Visually almost a ’68, but with new engines and 16 different model variants. Here are a few sample pictures of the respective models:
|4-door station wagon|
|Engines:||250 cid (4.097ccm)||straight-six engine|
|302 cid (4.949ccm)||V8 Windsor|
|351 cid (5.752ccm)||V8 Windsor|
|390 cid (6.391ccm)||V8 FE-Series|
|428 cid (7.014ccm)||V8 FE-Series|
|Transmission:||3-speed manual transmission|
|4-speed manual transmission|
|Wheelbase:||116,0 in (2.946mm)|
|113,0 in (2.870mm) - station wagon|
|Length overall:||201,0 in (5.105mm)|
|203,9 in (5.179mm) - station wagon|
|206,0 in (5.232mm) - Talladega|
|Width overall:||74,6 in (1.895mm)|
|Curb Weight:||3.010 – 3.556 lb (1.365 1.613 KG)|
Visually, not much was changed in 1969, but the engines were redesigned. The ’69 models are visually recognizable only by small changes. The front grille has been revised, the waist slipped further down and the taillights are more square-shaped. The model range grew from 14 to 17. Added to the Cobra Coupe with hatchback and a 2-door hardtop (without B-pillar). Most car literatures refer to the Torino Cobra only as Cobra, without Fairlane or Torino. However, the Cobra has the same type number as the Fairlane 500, so many named it Fairlane Cobra. The car itself has no Fairlane or Torino emblems, inside and outside. In NASCAR cars were also listed as Torino Cobra.
The engine pallet has been modified. As a production engine, the 250cid inline six-cylinder was introduced, this has more power and torque than the 200cid inline six. The 302cid double carburetor V8 was available in series for the GTS and also for the rest. New were the 351cid 2V and 351cid 4V Windsor engines, the 390cid 4V and the 428cid Cobra Jet. The 428 was now available with or without ram-air, but the engines were rated with ram-air (a forced draft air-scoop) with the same performance as without. The 428 without ram-air was delivered with a 80 amp battery, a 3.25:1 open differential, large radiator, 55 amp alternator, chrome valve covers and twin tube exhaust. In the 428er with Ram-Air the differential was replaced by a 3.50:1. Another difference were the emblems. Models with ram-air had “428 Cobra Jet” on the fenders, without ram-air had only “428” emblems.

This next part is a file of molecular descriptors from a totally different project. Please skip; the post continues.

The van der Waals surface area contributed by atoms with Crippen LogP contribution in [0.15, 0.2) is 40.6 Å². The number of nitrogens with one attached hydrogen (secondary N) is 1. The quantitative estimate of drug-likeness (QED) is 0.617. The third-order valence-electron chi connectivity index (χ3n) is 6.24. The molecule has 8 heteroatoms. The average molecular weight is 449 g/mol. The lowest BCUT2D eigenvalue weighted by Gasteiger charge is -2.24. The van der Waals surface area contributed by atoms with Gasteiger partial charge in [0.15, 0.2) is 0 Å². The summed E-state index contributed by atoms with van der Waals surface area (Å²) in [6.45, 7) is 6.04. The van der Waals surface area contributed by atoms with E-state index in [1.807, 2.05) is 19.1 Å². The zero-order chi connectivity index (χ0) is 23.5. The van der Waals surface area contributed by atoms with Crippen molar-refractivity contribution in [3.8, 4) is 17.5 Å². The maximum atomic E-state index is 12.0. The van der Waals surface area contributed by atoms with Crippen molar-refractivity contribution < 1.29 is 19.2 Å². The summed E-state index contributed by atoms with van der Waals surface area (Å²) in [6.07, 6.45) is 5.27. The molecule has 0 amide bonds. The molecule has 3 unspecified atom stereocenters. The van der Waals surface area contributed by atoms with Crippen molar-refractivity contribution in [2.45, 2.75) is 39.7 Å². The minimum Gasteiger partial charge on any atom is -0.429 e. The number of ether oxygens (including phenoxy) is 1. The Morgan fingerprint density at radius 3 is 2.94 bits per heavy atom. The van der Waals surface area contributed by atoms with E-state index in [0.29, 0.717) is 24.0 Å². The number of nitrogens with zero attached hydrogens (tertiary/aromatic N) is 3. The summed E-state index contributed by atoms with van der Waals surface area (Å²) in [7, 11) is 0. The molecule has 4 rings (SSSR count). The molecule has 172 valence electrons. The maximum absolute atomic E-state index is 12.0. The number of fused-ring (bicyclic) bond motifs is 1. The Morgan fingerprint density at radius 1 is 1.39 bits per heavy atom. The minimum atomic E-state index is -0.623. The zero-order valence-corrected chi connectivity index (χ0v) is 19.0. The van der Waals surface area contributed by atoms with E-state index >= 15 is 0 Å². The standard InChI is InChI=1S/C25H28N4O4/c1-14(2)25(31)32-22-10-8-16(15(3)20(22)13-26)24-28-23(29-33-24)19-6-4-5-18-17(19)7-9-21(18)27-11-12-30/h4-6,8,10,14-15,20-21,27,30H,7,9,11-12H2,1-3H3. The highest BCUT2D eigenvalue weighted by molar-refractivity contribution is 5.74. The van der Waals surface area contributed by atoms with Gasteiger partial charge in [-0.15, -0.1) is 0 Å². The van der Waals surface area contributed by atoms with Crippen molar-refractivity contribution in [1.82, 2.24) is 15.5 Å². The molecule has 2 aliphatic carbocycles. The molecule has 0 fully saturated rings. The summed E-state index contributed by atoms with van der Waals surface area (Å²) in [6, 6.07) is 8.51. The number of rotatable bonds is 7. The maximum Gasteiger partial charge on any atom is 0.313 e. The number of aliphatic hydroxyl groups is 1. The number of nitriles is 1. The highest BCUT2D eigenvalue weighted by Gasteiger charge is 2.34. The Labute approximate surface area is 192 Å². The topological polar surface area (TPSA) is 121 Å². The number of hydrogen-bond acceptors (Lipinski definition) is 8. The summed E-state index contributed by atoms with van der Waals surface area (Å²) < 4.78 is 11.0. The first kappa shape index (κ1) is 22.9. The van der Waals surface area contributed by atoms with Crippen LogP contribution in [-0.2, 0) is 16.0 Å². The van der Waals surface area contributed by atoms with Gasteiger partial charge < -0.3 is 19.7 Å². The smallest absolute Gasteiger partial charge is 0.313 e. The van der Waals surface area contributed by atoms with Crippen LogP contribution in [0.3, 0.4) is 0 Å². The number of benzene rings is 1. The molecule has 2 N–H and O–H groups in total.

But Ford put it on. The top engine was now a 428er 4-speed carburetor, called “Super Cobra Jet” (short: SCJ). This engine was designed specifically for drag races and the overall package was called a “drag pack”. It was available with and without ram-air. Ford gave a performance of 335 HP (340 hp / 250KW), which should be a bit understated.
The Cobra was an exciting new car and fitted perfectly with the muscle car scene. Stiffer suspension, 4-speed manual and F70-14er tires (about 215/70) were standard. The grille was not chrome but dark. Early Cobra had a large “Cobra” sticker on the fenders, this was replaced by metal emblems later. The Cobra was Ford’s response to the successful Plymouth Road Runner, which had a high performance at low cost. When testing a Cobra with Ram-Air of the magazine “Road Test”, the car made it to 15.07 seconds and 95.74 mph (154.08 km / h) over the quarter mile. However, a missing tachometer and the manual transmission was criticized.
The Torino GT remained relatively unchanged. On the hood came a GFK-Hood scoop, which, served only the optics. This was only used in the 428 Ram-Air. For the GT you could order all extras of the Cobra, but was marketed more as a luxury sports car. In 1969, the so-called Torino Talladega was introduced, which was used in the NASCAR. As in the pictures (just click on it in the top right corner) you can see the flattened, pointed front part. This small change significantly improved air resistance.
129,004 Torinos and 237,857 Fairlane were manufactured in 1969, was slightly below the figures of the previous year. The majority of the Torinos was the GT, for the Cobra is unfortunately no exact number known, since Ford did not use an own key number.